Newly hired employees returning to the workplace in 2010 will be among the most enthusiastic. How can employers tap into their optimism and zeal?
Many of these new workers have previously been downsized, and they may be struggling to regain their self-worth. Enabling them to share their stories and skills will address this issue — and will benefit the company to boot.
For their part, employers who had been forced to shed jobs might just experience a contact high from this rush of enthusiasm. They will soon enjoy rooms buzzing with productivity and a workforce hell-bent on goals that will lead to increased prosperity. The challenge is to perpetuate this excitement, to keep the momentum building, to communicate success, and to revitalize and unify the workplace in the process.
Pumping up Communication Efforts
In the days and months ahead, employers might consider pumping up their internal and external communications efforts. One solution: adopting an online content management system (CMS) to which everyone can contribute as part of a company’s overall communications goals. A CMS can serve to unite the workforce and broadcast the company’s healthy pulse internally and externally.
Empowering employees to contribute content — e.g. giving each one his/her own intranet page — strengthens the company. But the content need not be limited to brief statements about each employee’s background that ends up gathering dust (and boredom) on Web pages no one turns to. Content should be refreshed periodically through scheduled updates.
There is also a value-add incentive here in that content used for internal communications efforts can find its way to external markets. Companies today focus their marketing efforts on feeding the ever-voracious search engines like Google for the purposes of search engine optimization. Who better to help supply content and keywords than those employees who are living, speaking and writing these words about the company they work for every day?
In addition, a company can issue (with the employees’ consent) press releases to hometown publications — as well as business journals, industry and mainstream publications — that highlight the employees’ contributions, activities and accomplishments. These notices contribute to workplace pride.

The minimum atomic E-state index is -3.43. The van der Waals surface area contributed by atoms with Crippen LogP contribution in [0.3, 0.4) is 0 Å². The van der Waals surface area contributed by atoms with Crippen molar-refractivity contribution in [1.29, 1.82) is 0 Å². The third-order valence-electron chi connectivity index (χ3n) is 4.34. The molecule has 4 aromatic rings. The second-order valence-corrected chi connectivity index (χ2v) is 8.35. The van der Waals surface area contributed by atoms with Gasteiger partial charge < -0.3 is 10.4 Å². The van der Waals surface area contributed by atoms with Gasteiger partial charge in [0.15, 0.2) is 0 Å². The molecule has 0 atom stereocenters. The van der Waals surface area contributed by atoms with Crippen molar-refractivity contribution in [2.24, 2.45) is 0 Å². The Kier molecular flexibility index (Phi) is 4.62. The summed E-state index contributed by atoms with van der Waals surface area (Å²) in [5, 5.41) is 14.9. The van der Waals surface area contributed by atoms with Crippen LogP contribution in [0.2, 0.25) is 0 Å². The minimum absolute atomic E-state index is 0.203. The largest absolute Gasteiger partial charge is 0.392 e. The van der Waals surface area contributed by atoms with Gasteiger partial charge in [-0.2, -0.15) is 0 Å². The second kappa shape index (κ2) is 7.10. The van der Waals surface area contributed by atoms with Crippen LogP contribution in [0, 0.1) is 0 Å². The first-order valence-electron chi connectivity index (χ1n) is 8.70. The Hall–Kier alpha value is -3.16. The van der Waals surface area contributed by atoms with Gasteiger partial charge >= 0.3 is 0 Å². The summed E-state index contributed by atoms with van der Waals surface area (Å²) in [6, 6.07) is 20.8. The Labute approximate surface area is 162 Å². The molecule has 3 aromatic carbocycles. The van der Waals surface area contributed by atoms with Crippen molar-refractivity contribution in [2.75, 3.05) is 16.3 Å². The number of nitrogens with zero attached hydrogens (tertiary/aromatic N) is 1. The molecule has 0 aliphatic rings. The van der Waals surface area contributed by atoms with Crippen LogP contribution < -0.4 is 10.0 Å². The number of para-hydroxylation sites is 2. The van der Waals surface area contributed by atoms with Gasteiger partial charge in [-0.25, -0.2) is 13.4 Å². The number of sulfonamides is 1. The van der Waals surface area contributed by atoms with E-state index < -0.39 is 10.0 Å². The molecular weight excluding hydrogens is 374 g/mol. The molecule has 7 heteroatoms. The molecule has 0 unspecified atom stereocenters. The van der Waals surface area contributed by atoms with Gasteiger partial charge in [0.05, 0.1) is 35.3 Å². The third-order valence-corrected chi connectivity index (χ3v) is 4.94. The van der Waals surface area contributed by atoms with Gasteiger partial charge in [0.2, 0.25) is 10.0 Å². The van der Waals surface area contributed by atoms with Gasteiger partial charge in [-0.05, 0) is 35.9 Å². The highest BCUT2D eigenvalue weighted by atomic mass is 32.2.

The Importance of the Editor’s Role
Employee blogs can be treasure troves of content, but must be monitored to ensure they are in keeping with a company’s editorial standards, ethics and goals. Designating an editor — or outsourcing such a task — to review and edit the content is crucial to ensure these professional standards are safeguarded. The designated editor keeps his/her eye on the prize (the published product) and can serve as a voice of reason when submitted content misses the mark.
For instance: A teaching hospital I contracted for had many esteemed doctors on its staff, many of whom demanded to list numerous publications they had written for on their designated Web pages. My task was to limit the numbers of listings, to edit their CVs down to fighting size, and to provide links to outside sources (e.g. prestigious medical journals and other medical websites).
The department administrator couldn’t accomplish this task for fear of political fallout. But as an external editor, I could, remaining fair and impartial. The result: The published Web pages gave everyone a fair shake.
While it may take much more time for the memories of this recession to fade away, one way of keeping the malaise at bay is a strong, vibrant workforce empowered to make a commitment to communicating and contributing to a company’s ongoing success.
When Robert Israel is not working as a communications specialist, he moonlights as a copywriter with The Hired Pens. Ask for him by name!